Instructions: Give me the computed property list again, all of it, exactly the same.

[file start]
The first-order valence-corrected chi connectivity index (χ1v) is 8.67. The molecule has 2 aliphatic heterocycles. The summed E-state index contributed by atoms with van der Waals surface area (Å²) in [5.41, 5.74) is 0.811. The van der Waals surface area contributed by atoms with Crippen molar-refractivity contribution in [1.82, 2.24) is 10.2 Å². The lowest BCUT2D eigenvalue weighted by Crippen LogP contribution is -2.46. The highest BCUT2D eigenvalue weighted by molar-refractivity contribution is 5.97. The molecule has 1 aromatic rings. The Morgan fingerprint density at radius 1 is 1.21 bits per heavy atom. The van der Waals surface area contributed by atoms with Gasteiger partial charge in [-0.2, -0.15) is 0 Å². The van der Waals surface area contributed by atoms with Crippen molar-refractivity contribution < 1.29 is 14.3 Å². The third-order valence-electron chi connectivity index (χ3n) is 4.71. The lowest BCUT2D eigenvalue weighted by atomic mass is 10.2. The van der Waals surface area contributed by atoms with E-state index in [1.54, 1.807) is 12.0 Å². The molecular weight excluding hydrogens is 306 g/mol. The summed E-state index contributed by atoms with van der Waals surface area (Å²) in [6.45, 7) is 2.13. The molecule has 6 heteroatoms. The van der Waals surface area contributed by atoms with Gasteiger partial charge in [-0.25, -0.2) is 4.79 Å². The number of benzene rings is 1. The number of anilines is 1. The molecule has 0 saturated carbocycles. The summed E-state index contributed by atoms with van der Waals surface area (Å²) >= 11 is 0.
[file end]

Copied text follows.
The first-order valence-corrected chi connectivity index (χ1v) is 8.67. The molecule has 2 aliphatic heterocycles. The summed E-state index contributed by atoms with van der Waals surface area (Å²) in [5.41, 5.74) is 0.811. The van der Waals surface area contributed by atoms with Crippen molar-refractivity contribution in [1.82, 2.24) is 10.2 Å². The lowest BCUT2D eigenvalue weighted by Crippen LogP contribution is -2.46. The highest BCUT2D eigenvalue weighted by molar-refractivity contribution is 5.97. The molecule has 1 aromatic rings. The Morgan fingerprint density at radius 1 is 1.21 bits per heavy atom. The van der Waals surface area contributed by atoms with Gasteiger partial charge in [-0.2, -0.15) is 0 Å². The van der Waals surface area contributed by atoms with Crippen molar-refractivity contribution < 1.29 is 14.3 Å². The third-order valence-electron chi connectivity index (χ3n) is 4.71. The lowest BCUT2D eigenvalue weighted by atomic mass is 10.2. The van der Waals surface area contributed by atoms with E-state index in [1.54, 1.807) is 12.0 Å². The molecular weight excluding hydrogens is 306 g/mol. The summed E-state index contributed by atoms with van der Waals surface area (Å²) in [6.45, 7) is 2.13. The molecule has 6 heteroatoms. The van der Waals surface area contributed by atoms with Gasteiger partial charge in [-0.25, -0.2) is 4.79 Å². The number of benzene rings is 1. The number of anilines is 1. The molecule has 0 saturated carbocycles. The summed E-state index contributed by atoms with van der Waals surface area (Å²) >= 11 is 0.